"That was a special moment."

Cory Greenwood's Fast Track to the NFL from The National Post

Andrew Smith from Kansas City, Kan., wants to know if I think the Chiefs could draft a center like Florida's Mike Pouncey because Casey Wiegmann will soon turn 38.

Bill Williamson: You're on the right track, Andrew. I'm not sure replacing Wiegmann right now is the team's top need. I think the Chiefs could use a right tackle or front seven help on defense.

AFC West Mailbag from ESPN

Each NFL season produces players shunned in the Pro Bowl and All-Pro voting who nevertheless deserve recognition for their accomplishments. So for the 41st time we are presenting the Allmost-Pro Team, created to honor those players.

Sometimes Allmost-Pro is a steppingstone to the top honors. For instance 25 players named Allmost-Pro now reside in the Pro Football Hall of Fame. And 28 players named to participate in today's Pro Bowl have passed through the Allmost halls.

Here is the 2010 Allmost-Pro Team.

41st Allmost-Pro Team: Sometime it's close that counts from NorthJersey.com 

 With seven seconds left in Super Bowl LIV, Seattle's Andrew Luck makes the biggest play of his NFL career. The quarterback scrambles right and dives for the goal line. Officials signal the winning touchdown.

Millions of delirious Seahawks fans tear off their 3-D glasses in celebration. Thousands more dial up instant replays on their hologram-projection TVs, reliving the play from every conceivable angle.

Although the London Jaguars say they tackled Luck short of the goal line, the microchip inside the football doesn't lie. The game is over, and celebratory fireworks light the sky over Los Angeles.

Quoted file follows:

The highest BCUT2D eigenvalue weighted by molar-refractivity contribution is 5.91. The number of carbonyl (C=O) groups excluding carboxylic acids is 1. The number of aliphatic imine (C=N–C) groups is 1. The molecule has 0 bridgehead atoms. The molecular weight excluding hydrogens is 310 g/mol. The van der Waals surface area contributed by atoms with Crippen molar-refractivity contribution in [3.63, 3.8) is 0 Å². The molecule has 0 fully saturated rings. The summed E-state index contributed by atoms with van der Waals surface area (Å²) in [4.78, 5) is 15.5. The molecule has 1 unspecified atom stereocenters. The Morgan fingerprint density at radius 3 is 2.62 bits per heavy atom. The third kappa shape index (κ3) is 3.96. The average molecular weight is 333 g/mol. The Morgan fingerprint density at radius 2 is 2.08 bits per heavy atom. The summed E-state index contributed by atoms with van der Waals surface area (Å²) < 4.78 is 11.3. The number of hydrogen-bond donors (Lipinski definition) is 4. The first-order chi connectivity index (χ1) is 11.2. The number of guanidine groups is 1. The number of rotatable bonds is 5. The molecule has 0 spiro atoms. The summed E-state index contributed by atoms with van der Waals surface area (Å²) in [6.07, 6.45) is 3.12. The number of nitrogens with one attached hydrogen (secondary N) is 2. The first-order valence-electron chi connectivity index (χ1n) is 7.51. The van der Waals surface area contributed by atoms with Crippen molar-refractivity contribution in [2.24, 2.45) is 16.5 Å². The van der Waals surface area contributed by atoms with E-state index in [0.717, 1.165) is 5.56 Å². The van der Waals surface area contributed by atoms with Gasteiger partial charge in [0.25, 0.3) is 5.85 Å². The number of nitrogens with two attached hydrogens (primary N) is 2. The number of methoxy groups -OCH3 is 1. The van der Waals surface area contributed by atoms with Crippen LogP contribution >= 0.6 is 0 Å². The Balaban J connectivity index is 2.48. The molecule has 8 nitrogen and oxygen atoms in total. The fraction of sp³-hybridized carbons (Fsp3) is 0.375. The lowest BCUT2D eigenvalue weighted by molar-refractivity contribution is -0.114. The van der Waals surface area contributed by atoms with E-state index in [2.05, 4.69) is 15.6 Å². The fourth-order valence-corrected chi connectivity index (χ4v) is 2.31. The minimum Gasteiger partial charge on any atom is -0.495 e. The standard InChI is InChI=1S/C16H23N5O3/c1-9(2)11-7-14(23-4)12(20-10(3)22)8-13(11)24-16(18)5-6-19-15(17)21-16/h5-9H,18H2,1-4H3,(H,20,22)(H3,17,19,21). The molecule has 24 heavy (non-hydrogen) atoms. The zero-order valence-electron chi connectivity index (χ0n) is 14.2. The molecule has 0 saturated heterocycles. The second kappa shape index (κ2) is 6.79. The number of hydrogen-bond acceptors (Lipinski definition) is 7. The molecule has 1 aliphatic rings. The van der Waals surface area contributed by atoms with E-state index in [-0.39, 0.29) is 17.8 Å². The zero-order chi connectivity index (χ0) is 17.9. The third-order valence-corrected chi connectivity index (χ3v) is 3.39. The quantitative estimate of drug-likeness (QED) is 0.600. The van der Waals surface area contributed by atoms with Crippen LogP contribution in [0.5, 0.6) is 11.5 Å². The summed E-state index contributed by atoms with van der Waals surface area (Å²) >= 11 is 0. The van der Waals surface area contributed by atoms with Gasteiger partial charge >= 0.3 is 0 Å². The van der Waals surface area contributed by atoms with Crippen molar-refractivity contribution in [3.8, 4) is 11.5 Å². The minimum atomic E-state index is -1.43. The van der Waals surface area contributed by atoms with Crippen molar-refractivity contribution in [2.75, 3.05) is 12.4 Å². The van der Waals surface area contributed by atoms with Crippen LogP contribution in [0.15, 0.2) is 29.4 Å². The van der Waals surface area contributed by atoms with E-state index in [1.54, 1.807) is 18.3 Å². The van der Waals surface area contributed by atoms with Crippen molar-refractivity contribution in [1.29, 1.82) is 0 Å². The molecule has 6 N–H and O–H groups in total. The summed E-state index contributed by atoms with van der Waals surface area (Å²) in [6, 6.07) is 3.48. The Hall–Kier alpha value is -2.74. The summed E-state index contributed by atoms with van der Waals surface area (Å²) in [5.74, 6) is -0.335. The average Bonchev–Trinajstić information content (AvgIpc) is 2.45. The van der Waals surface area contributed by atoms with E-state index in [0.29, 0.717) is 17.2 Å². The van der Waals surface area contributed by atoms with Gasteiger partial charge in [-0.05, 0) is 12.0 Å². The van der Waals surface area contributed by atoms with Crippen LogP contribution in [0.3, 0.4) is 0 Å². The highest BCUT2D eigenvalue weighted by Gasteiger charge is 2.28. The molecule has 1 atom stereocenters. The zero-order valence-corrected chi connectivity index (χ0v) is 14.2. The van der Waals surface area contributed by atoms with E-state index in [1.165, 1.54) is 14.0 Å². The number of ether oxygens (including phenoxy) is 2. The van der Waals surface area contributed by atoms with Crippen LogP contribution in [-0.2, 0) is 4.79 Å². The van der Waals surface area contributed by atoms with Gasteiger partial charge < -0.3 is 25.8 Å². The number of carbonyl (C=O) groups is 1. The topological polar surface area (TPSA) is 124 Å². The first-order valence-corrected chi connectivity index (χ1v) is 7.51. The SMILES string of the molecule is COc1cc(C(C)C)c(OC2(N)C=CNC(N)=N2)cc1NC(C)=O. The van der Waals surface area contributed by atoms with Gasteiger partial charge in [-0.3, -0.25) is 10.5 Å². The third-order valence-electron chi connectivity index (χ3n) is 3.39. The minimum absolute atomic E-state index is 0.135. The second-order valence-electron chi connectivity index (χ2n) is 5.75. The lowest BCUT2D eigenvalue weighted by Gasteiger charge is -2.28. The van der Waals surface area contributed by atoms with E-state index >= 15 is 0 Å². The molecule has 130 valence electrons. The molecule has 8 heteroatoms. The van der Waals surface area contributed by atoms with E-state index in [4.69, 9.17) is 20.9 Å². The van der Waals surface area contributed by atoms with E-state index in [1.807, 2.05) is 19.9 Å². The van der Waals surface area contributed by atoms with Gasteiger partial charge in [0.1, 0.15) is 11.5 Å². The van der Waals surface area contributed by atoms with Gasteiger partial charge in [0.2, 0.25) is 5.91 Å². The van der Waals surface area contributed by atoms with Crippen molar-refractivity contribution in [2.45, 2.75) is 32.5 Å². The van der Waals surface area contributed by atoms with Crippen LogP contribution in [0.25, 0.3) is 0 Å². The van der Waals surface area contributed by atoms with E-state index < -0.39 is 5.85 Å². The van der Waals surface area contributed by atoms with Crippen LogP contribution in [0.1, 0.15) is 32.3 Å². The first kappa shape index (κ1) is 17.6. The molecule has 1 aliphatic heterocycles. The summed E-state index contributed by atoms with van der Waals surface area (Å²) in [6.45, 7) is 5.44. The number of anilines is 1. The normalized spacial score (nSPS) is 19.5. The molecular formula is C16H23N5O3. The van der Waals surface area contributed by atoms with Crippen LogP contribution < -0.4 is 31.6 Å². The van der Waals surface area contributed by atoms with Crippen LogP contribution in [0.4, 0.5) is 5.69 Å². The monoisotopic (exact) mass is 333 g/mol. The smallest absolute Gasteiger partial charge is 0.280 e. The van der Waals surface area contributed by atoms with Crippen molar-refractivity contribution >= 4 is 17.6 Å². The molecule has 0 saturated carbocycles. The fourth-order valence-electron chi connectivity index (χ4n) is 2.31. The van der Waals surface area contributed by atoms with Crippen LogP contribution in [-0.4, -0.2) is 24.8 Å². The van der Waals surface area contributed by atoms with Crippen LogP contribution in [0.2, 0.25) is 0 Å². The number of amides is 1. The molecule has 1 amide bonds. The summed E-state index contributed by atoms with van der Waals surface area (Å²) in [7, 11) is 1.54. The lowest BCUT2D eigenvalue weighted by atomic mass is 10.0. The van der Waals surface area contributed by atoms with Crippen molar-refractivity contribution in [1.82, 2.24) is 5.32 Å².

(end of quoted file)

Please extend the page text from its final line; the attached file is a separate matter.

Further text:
Welcome to the future.

A 2020 Vision of the NFL from The Los Angeles Times

It was reported recently that the Kansas City Chiefs had contacted Noel Devine's camp and are potentially interested in him as sort of a Darren Sproles type player doing some kick return duties and some passing and running touches. If this is the case then Devine will need to play well in the Senior Bowl or he could find himself with no potential homes after Saturday's game.

Noel Devine needs to have a big Senior Bowl from Gather

I've been pushing Sabol's candidacy for five years and he has made the final 15 for the first time, so he finally will be discussed in the room. I have the honor of making the initial presentation for Sabol before others speak on his behalf..

...It was Sabol who persuaded Chiefs coach Hank Stram to wear a microphone for Super Bowl IV as Kansas City matriculated down the field against the Vikings.

It was Sabol who hired Philadelphia broadcaster John Facenda to narrate the dramatic scripts that revealed the faces behind the facemask.

Add in some dynamic music and slow-motion camerawork and you have an enthralling visual history that is the envy of every other league in the world.

Enduring legacy deserves NFL's recognition from Tampa Bay Online